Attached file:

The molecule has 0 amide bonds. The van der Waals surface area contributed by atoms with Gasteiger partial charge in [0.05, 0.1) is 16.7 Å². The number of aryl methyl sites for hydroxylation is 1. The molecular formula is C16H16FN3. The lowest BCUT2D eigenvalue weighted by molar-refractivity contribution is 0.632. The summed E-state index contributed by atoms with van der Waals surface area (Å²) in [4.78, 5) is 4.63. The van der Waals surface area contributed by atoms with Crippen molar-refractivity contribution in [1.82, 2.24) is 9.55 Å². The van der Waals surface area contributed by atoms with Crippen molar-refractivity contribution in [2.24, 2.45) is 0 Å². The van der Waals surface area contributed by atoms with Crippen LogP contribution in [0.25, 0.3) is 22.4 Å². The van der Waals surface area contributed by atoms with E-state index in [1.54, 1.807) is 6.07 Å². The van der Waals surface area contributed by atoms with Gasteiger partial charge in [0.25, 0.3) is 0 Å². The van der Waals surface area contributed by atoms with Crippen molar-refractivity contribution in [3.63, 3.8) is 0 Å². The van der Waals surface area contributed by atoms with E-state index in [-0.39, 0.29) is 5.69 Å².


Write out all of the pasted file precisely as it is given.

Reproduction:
The molecule has 0 amide bonds. The van der Waals surface area contributed by atoms with Gasteiger partial charge in [0.05, 0.1) is 16.7 Å². The number of aryl methyl sites for hydroxylation is 1. The molecular formula is C16H16FN3. The lowest BCUT2D eigenvalue weighted by molar-refractivity contribution is 0.632. The summed E-state index contributed by atoms with van der Waals surface area (Å²) in [4.78, 5) is 4.63. The van der Waals surface area contributed by atoms with Crippen molar-refractivity contribution in [1.82, 2.24) is 9.55 Å². The van der Waals surface area contributed by atoms with Crippen molar-refractivity contribution in [2.24, 2.45) is 0 Å². The van der Waals surface area contributed by atoms with Crippen LogP contribution in [0.25, 0.3) is 22.4 Å². The van der Waals surface area contributed by atoms with E-state index in [1.54, 1.807) is 6.07 Å². The van der Waals surface area contributed by atoms with Gasteiger partial charge in [0.25, 0.3) is 0 Å². The van der Waals surface area contributed by atoms with Crippen molar-refractivity contribution in [3.63, 3.8) is 0 Å². The van der Waals surface area contributed by atoms with E-state index in [-0.39, 0.29) is 5.69 Å².